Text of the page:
To drive there you should have a 4WD, but it may not be necessary if you're a skilled driver. High clearance is mandatory. The first 30 feet are the worst as you go by a washout that leans toward the valley. It's a butt clencher for sure. After that, it's pretty easy. Expect some new scratches on your vehicle. Larger vehicles will have some issues getting through the vegetation and other obstacles.
If you don't have a 4WD, you can easily walk the 0.5 mile roundtrip. There's a small parking area across the road, just before the turn (from Globe to Young).
Click here to go to a gallery from my visit.
Click on Topo image to view larger size. The ranch is is about 45 minutes north of Globe. Take 188 out of Globe, then take a right on 288. The turn off is about 14 miles on highway 288. Click here for Google Maps directions.
- Ranch1: N 33 43.749, W 110 57.478
- Ranch: N 33 43.553, W 110 57.318
-WP0001: N 33 43.603, W 110 57.278
If you're a Route 66 aficionado, you'll love this stop. This is one of the best known places along the old Route 66. The twin arrows have been on book and magazine covers and although the stop has long since closed, is still listed by some Route 66 maps as a "must see."
It's not clear when exactly the the trading post and diner opened, but most likely in the 1950s. A sign for the stop hails it as the "Best little stop on I-40."
It was closed down in the 1990s and the harsh weather and vandals are taking its toll. But all is not lost. When the twin arrows became almost completely destroyed, they were restored by the Hopi tribe and Route 66 buffs a few years ago.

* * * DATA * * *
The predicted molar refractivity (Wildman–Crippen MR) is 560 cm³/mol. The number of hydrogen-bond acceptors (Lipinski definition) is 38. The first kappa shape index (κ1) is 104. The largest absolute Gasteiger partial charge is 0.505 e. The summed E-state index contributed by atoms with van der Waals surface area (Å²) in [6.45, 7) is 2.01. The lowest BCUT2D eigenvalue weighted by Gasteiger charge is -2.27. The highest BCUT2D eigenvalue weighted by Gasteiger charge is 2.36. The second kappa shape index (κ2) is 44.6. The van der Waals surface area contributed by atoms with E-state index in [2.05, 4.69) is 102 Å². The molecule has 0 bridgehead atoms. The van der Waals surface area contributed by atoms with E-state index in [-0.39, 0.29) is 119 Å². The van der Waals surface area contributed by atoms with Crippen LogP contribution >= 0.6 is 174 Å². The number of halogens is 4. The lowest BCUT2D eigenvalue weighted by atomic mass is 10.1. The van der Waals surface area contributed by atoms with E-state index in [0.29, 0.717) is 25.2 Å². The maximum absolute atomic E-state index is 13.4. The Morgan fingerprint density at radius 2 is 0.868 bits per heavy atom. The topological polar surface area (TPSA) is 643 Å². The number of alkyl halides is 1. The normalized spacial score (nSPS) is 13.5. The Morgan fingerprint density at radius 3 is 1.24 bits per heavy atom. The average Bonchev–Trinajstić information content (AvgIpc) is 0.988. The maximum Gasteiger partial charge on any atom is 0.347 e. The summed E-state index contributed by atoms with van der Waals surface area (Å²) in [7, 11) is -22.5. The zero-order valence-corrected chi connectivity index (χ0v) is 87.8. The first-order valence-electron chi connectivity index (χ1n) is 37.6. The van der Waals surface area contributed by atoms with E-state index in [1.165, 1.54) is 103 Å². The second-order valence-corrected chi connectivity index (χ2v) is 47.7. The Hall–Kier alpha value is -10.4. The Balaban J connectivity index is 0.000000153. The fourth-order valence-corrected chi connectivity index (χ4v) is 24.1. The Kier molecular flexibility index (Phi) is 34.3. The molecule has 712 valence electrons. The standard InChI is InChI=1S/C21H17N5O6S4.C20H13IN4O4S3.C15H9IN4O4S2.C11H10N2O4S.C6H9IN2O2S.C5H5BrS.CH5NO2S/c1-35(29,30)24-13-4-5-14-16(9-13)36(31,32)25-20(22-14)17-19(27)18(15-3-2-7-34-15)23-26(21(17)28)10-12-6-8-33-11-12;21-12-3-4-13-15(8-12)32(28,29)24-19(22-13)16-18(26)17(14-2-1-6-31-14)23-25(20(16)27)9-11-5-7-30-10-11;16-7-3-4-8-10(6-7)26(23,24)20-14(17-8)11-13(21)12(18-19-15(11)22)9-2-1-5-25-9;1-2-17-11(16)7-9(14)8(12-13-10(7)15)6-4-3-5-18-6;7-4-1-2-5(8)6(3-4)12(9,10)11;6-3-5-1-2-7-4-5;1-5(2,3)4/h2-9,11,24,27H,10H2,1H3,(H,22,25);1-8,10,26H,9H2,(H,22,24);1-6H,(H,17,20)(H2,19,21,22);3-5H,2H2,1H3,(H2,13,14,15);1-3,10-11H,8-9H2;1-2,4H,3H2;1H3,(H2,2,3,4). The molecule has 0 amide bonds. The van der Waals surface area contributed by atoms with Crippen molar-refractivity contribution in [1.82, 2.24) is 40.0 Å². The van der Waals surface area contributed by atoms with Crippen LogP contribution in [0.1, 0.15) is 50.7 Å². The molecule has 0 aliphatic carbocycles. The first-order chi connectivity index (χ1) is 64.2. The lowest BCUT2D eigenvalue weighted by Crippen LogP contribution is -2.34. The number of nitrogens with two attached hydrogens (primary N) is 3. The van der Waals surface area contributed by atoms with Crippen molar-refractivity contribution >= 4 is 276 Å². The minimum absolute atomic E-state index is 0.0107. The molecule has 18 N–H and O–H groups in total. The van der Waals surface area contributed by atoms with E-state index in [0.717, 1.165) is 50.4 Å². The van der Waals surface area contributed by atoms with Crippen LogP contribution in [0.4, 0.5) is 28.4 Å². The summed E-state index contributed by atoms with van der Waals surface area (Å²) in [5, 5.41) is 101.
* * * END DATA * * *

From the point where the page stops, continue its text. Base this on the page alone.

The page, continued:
Click here to go to a gallery from my recent visit.
Twin Arrows is about 20 miles east of Flagstaff along I-40. Click here for Google Maps directions.
GPS waypoint: N 35 9.687, W 111 16.755.
Here are some additional references:
Weird Arizona: you can see what the arrows looked like before the restoration.
Roadside America: talks about the restoration of the arrows
If you're looking for funky, but relaxing natural hot spring in southern Arizona, then the Essence of Tranquility may be right for you.
These hot springs are located just outside of Safford in a semi-rural area. We recently visited them on our way back from a trip to New Mexico.
It's a offbeat place, with about 6 different man-made hot tubs (though the water comes naturally into the tubs). Many of these are private and clothing is optional.
The water was nice and warm (ranging from 98 to 104 degrees depending on the tub). I found the place nice and relaxing. Best of all, it was at a reasonable price: $5 per hour or $10 all day.